Monday, June 18, 2012

Tonight was rough. Joslyn has tried to find the breast for comfort, but tonight she really wanted it. She whined and cried and kept rooting her way down my chest. The binky wasn't doing it for her nor were my caresses, lullabies, or rocking. The milk let down, my shirt is wet, and I cried too.

I couldn't have breast fed her anyway. There could still be residual radioactive dye running though my body and going through the milk due to the MRI I had Thursday. Tomorrow I could officially feed her my milk because even though I haven't pumped for a week tomorrow, I'm still lactating. But I can't anyway because the hormones that facilitate lactation in my body could potentially feed the cancer in my right breast.
I had a natural drug free birth because I was determined to succeed in getting Joslyn to latch unlike my son. I gave up with his latch because my husband was out of work at the time. I had to go back to work as soon as I healed so I went back at 4 weeks with him, and my husband didn't want to have problems bottle feeding him. I pumped breast milk for him for 20 months for my son.

When Joslyn latched immediately after she entered this world, I was ecstatic. She was a pro. She was a grazer and she grazed so much. My nipples were cracked and bloody, and bacteria came through. My milk came in, and I came down with mastitis, an infection of the breast that causes a high fever and flu like symptoms. It didn't go away. My breast developed abscesses. I saw a breast surgeon, and he drained them with needles twice.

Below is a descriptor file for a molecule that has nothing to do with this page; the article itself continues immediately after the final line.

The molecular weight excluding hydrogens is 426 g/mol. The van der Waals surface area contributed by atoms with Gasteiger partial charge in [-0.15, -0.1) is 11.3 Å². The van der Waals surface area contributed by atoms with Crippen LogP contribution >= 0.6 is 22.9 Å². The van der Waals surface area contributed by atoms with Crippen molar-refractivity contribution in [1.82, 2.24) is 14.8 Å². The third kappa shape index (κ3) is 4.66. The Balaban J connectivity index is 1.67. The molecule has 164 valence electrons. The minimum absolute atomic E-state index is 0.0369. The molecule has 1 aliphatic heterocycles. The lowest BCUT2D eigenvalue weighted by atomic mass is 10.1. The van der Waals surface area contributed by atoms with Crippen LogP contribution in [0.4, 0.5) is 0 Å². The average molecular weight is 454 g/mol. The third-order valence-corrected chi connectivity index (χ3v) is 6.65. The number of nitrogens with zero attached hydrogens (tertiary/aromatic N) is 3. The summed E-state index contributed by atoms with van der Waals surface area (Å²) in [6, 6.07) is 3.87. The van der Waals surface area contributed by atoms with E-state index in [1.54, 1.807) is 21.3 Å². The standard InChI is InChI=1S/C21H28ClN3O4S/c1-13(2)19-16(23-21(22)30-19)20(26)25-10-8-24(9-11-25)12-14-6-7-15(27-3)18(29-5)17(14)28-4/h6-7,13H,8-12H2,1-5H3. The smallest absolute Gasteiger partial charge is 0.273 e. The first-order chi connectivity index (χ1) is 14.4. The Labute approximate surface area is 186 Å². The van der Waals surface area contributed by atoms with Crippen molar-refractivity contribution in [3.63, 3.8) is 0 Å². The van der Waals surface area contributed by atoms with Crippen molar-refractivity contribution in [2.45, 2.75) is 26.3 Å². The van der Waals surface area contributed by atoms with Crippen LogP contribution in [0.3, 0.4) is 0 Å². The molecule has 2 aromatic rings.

Then I went back a third time the first week in February because I felt a hard lump on the right side. I asked if it was an abscess, and he tried to drain it with a needle and syringe with no luck. He said, "Well there's no fluid coming out. It's probably just inflammation from your mastitis that will last for quite some time." He sent me home, and I had no worry in the world.

No follow up, no ultrasound, no biopsy until four months later when I called him because I still had the lump and thought it was a plugged duct because it seemed weird that I could still has inflammation so long after mastitis four months ago. Finally he stuck a needle in it again, and he still didn't get any fluid. He biopsied it, and it is cancer.

The one thing that is good about him being negligent is that I got to breast feed Joslyn for 4.5 months on the breast. I got to cosleep with her for 4.5 months and barely wake up though the night to feed her. We both slept through the night every night, and sometimes I'd wake up in the middle of the night and stare at her. She's so peaceful when she sleeps. She rarely cried for me until now, and now I cry too.


  1. It's hard. You're doing everything right so that you can spend many many more years snuggling with Joslyn and Talon. What an awesome mom you are. Stay strong. You can do this.

  2. I feel for you,dont ever get discouraged.FEEDING your. Baby formula wont make you less close to her,it won't hurt her. And I think just hearing you write about your kids shows your a great mom nomatter what hurtles.xo love and light your way Jen

  3. I’m so sorry to hear you are having a hard time. Joslyn may not understand what is happening, but I’m sure she can sense how much her mother loves her – milk or no milk – as we who read this blog can see.